First British Airways, and now Qantas are teaming with the Solena Group to build commercial plasma gasification and Fischer-Tropsch plants to create synthetic jet fuel from carbonaceous biomass waste.
Solena's joint venture with Qantas – which could be announced within the next fortnight – follows a tie-up with British Airways, signed in February last year, to build the world's first commercial-scale biojet fuel plant in London, creating up to 1,200 jobs.
Once operational in 2014, the London plant, costing £200m to build, will convert up to 500,000 tonnes of waste a year into 16m gallons of green jet fuel, which BA said would be enough to power 2% of its aircraft at its main base at Heathrow. The waste will come from food scraps and other household material such as grass and tree cuttings, agricultural and industrial waste. It is thought the Qantas plant, to be built in Australia, will be similar.
Solena uses technology based on the Fischer-Tropsch process, which manufactures synthetic liquid fuel using oil substitutes. Germany relied on this technology during the second world war to make fuel for its tanks and planes because it did not have access to oil supplies.
Airlines have been using synthetic fuel made in this way from coal for years, but this results in high carbon emissions.
The use of biomass – which does not produce any extra emissions – as an oil substitute has more recently been pioneered by Solena. The privately owned company says that planes can run on this green synthetic fuel, without it having to be mixed with kerosene-based jet fuel. In the UK and US, regulators allow only a maximum 50% blend, and the fuel was only recently certified for use by the UK authorities. BA is understood to be exploring the possibility of using 100% biojet fuel, once it is approved as expected.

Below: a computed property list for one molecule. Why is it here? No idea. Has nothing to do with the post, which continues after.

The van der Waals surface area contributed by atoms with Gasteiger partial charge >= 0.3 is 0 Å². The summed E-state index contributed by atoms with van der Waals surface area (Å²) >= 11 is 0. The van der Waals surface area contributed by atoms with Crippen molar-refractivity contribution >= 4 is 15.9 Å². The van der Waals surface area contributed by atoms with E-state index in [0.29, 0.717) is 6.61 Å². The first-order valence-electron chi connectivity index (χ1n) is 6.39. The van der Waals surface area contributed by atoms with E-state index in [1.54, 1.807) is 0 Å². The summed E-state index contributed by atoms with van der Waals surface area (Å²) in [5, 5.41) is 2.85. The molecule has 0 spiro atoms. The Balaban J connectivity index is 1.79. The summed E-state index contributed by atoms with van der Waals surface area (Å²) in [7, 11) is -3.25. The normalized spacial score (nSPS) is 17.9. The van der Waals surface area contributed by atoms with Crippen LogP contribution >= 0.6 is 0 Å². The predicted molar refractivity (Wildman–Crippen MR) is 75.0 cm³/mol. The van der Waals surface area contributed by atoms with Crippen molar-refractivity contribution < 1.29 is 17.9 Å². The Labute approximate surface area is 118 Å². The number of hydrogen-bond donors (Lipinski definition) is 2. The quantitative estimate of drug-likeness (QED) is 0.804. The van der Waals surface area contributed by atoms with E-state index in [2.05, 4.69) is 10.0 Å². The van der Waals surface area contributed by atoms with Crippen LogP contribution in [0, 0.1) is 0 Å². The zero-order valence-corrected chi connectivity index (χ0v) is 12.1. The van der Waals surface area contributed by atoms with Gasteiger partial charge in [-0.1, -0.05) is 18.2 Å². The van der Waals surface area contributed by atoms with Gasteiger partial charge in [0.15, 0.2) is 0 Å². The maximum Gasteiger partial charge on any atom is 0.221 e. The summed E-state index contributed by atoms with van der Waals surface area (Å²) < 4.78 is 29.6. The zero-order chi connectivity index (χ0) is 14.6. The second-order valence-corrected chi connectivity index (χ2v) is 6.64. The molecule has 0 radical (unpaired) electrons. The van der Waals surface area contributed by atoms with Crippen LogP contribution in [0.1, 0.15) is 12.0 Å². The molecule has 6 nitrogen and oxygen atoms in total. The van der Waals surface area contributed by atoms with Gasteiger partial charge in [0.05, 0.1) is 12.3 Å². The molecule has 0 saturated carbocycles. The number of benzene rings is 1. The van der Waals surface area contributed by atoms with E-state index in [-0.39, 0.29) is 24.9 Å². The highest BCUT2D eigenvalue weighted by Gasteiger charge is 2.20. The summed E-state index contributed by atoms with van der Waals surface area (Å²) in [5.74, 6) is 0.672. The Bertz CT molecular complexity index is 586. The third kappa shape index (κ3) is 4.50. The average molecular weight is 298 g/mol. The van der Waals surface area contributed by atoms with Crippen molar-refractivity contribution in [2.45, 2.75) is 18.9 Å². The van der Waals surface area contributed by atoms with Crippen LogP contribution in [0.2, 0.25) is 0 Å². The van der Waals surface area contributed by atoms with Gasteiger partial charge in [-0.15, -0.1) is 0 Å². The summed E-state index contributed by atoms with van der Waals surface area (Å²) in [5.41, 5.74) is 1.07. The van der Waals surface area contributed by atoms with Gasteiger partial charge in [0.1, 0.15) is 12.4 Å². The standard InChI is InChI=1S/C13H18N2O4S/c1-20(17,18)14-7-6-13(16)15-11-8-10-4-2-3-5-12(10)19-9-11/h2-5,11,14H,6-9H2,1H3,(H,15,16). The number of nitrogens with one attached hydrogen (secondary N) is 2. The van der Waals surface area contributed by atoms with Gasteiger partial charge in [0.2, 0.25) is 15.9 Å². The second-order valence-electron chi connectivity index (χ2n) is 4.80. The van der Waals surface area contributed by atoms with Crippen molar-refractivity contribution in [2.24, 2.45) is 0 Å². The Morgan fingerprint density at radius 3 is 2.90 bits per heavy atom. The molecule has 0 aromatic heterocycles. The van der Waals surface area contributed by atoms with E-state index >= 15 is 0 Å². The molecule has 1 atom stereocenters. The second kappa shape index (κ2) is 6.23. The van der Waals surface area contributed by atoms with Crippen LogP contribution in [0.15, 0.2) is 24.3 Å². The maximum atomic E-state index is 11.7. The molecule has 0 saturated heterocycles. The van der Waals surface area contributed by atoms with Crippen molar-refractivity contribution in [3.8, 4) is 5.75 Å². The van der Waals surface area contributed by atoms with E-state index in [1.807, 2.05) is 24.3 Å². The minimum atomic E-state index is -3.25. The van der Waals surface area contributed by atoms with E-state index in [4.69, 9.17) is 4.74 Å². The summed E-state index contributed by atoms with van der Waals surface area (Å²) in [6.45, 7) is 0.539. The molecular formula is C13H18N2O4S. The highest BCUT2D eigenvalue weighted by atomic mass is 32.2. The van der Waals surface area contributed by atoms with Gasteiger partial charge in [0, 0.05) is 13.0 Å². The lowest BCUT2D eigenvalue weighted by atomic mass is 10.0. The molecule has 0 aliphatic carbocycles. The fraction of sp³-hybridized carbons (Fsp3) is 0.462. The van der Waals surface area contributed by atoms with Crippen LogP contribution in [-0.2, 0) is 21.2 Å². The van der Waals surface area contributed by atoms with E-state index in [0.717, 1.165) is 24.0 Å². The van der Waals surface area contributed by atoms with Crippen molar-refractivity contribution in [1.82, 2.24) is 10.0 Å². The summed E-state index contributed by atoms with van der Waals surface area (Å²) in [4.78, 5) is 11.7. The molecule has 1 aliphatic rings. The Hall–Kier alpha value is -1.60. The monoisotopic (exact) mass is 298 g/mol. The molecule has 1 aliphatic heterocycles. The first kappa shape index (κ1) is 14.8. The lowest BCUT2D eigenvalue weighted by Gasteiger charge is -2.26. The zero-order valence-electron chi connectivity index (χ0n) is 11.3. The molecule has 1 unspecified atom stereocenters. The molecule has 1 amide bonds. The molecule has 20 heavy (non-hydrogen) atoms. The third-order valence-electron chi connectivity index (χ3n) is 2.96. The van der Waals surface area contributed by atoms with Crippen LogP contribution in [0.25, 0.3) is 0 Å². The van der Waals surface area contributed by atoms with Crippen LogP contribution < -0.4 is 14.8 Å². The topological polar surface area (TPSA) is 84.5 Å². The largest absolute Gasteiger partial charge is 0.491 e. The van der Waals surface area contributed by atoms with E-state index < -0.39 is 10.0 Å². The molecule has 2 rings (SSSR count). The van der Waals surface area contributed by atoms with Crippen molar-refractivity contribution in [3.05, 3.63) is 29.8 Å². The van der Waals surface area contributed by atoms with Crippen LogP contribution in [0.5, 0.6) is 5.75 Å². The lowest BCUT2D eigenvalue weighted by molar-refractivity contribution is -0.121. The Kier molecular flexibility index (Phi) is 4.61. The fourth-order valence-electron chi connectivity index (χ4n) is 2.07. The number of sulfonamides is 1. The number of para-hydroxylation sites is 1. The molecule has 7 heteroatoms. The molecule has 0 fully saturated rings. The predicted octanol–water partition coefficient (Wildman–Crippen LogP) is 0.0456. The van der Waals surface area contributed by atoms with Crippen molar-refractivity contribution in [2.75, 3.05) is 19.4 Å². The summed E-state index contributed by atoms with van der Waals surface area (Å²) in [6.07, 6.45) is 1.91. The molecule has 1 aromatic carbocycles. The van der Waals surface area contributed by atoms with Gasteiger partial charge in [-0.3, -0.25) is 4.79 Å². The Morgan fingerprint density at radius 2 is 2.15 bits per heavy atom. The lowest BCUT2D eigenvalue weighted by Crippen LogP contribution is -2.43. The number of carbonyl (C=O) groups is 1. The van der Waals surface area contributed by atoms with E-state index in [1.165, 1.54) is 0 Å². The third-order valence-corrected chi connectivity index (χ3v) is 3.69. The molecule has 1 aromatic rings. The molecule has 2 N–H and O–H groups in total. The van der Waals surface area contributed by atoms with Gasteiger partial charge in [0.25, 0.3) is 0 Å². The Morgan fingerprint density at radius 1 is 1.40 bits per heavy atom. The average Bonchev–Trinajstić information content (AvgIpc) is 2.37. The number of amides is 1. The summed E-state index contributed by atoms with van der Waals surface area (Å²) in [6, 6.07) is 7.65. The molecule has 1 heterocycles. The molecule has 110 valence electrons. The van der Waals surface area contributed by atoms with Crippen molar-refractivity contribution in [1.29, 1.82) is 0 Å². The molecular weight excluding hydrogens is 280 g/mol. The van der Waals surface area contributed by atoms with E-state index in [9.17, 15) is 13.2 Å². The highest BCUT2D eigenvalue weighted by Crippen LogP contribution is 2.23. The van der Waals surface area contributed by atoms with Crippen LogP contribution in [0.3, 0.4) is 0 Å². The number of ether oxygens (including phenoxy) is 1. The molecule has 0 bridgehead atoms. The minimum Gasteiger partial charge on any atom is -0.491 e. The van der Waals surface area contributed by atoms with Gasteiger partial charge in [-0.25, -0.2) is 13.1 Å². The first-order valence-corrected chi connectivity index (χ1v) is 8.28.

Airlines including Virgin Atlantic have also been testing biofuels – made mostly from crops, which are converted into fuel – by blending them with kerosene-based jet fuel. But experts say these blends have to have a low level of biofuels to ensure that engine safety and performance are maintained. In February 2008, Virgin became the first airline in the world to operate a commercial aircraft on a biofuel blend, but this was only 20% and through just one of the plane's four engines.
The use of conventional, crop-based biofuels is controversial. Some environmentalists are concerned that an increase in the farming of crops and trees for biofuels could take up too much agricultural land and hit food production. But Solena plans to make its biojet fuel using waste, not crops.
Industry experts say that, in the future, biojet fuel will work out cheaper than kerosene-based fuel as oil prices rise. Producers such as Solena could also earn subsidies by using waste materials that may otherwise have to be sent to landfill. The Germany airline Lufthansa is also understood to be interested in a joint venture with Solena. But with each plant costing £200m to build, it will take time to roll out the technology.
One challenge faced by Solena is securing a supply of biomass waste for its new plants. Ideally, facilities will be located in or near cities, where most of the waste will be sourced, and near airlines' bases. The bioenergy producer will face competition from other companies planning to build incinerators, which also need to use waste to generate subsidised electricity. _Guardian
Of course the supply of biomass waste will present a problem for the world's airlines, if they intend to fly on cellulosic fuels from waste. Naturally, they will eventually have to look to biomass farms -- whether seawater aquatic farms of seaweed, forestry farms of fast-growing woody crops, or designed high-yield grasses such as Giant King Grass.
The idea of maintaining a high volume fuel industry on waste scraps is laughable. But the climate of carbon hysteria will drive corporate PR departments to ridiculous lengths in order to paint their companies green.
Much better to move quickly beyond cosmetic efforts and to get serious about advanced cellulosic fuels. If Qantas, British Airlines, Virgin, etc. want to use biomass jet fuel, they need to spend money to solve the energy density problem of biomass fuels. It is a solvable problem. But instead they add fuel to the idiotic "foods vs. fuels" non-debate.
By. Al Fin